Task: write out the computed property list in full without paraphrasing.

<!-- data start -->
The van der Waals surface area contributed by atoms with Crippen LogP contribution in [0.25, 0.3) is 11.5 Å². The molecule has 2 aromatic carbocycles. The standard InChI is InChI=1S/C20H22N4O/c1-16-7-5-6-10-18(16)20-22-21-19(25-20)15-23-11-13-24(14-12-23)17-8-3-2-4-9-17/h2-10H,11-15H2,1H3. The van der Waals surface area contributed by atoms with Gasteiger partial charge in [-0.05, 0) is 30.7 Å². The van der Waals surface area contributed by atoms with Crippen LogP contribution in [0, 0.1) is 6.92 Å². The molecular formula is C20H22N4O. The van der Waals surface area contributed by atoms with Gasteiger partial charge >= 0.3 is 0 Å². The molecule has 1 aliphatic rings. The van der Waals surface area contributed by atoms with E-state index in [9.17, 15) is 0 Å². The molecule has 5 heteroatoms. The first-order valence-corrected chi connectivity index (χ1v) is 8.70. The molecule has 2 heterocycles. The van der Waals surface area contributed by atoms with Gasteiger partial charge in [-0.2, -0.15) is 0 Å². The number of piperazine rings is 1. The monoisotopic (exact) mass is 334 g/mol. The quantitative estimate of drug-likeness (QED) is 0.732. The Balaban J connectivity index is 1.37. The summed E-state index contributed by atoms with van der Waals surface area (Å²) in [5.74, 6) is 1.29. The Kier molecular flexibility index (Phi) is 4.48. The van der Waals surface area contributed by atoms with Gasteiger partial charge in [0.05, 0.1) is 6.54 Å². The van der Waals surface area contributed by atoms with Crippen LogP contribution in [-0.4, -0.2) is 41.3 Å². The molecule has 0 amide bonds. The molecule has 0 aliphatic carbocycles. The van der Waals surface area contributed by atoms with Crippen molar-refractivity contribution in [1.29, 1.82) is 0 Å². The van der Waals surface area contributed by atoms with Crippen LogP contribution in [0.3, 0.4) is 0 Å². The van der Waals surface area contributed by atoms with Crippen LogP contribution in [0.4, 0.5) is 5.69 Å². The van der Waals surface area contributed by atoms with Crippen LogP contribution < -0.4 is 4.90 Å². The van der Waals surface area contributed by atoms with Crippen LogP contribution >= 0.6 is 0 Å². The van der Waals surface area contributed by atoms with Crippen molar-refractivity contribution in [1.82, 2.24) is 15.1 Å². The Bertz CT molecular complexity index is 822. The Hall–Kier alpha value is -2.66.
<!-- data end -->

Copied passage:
The van der Waals surface area contributed by atoms with Crippen LogP contribution in [0.25, 0.3) is 11.5 Å². The molecule has 2 aromatic carbocycles. The standard InChI is InChI=1S/C20H22N4O/c1-16-7-5-6-10-18(16)20-22-21-19(25-20)15-23-11-13-24(14-12-23)17-8-3-2-4-9-17/h2-10H,11-15H2,1H3. The van der Waals surface area contributed by atoms with Gasteiger partial charge in [-0.05, 0) is 30.7 Å². The van der Waals surface area contributed by atoms with Crippen LogP contribution in [0, 0.1) is 6.92 Å². The molecular formula is C20H22N4O. The van der Waals surface area contributed by atoms with Gasteiger partial charge >= 0.3 is 0 Å². The molecule has 1 aliphatic rings. The van der Waals surface area contributed by atoms with E-state index in [9.17, 15) is 0 Å². The molecule has 5 heteroatoms. The first-order valence-corrected chi connectivity index (χ1v) is 8.70. The molecule has 2 heterocycles. The van der Waals surface area contributed by atoms with Gasteiger partial charge in [-0.2, -0.15) is 0 Å². The number of piperazine rings is 1. The monoisotopic (exact) mass is 334 g/mol. The quantitative estimate of drug-likeness (QED) is 0.732. The Balaban J connectivity index is 1.37. The summed E-state index contributed by atoms with van der Waals surface area (Å²) in [5.74, 6) is 1.29. The Kier molecular flexibility index (Phi) is 4.48. The van der Waals surface area contributed by atoms with Gasteiger partial charge in [0.05, 0.1) is 6.54 Å². The van der Waals surface area contributed by atoms with Crippen LogP contribution in [-0.4, -0.2) is 41.3 Å². The molecule has 0 amide bonds. The molecule has 0 aliphatic carbocycles. The van der Waals surface area contributed by atoms with Crippen molar-refractivity contribution in [1.29, 1.82) is 0 Å². The van der Waals surface area contributed by atoms with Crippen LogP contribution in [0.3, 0.4) is 0 Å². The van der Waals surface area contributed by atoms with Crippen LogP contribution in [0.4, 0.5) is 5.69 Å². The van der Waals surface area contributed by atoms with Crippen LogP contribution < -0.4 is 4.90 Å². The van der Waals surface area contributed by atoms with Crippen LogP contribution >= 0.6 is 0 Å². The van der Waals surface area contributed by atoms with Crippen molar-refractivity contribution in [1.82, 2.24) is 15.1 Å². The Bertz CT molecular complexity index is 822. The Hall–Kier alpha value is -2.66.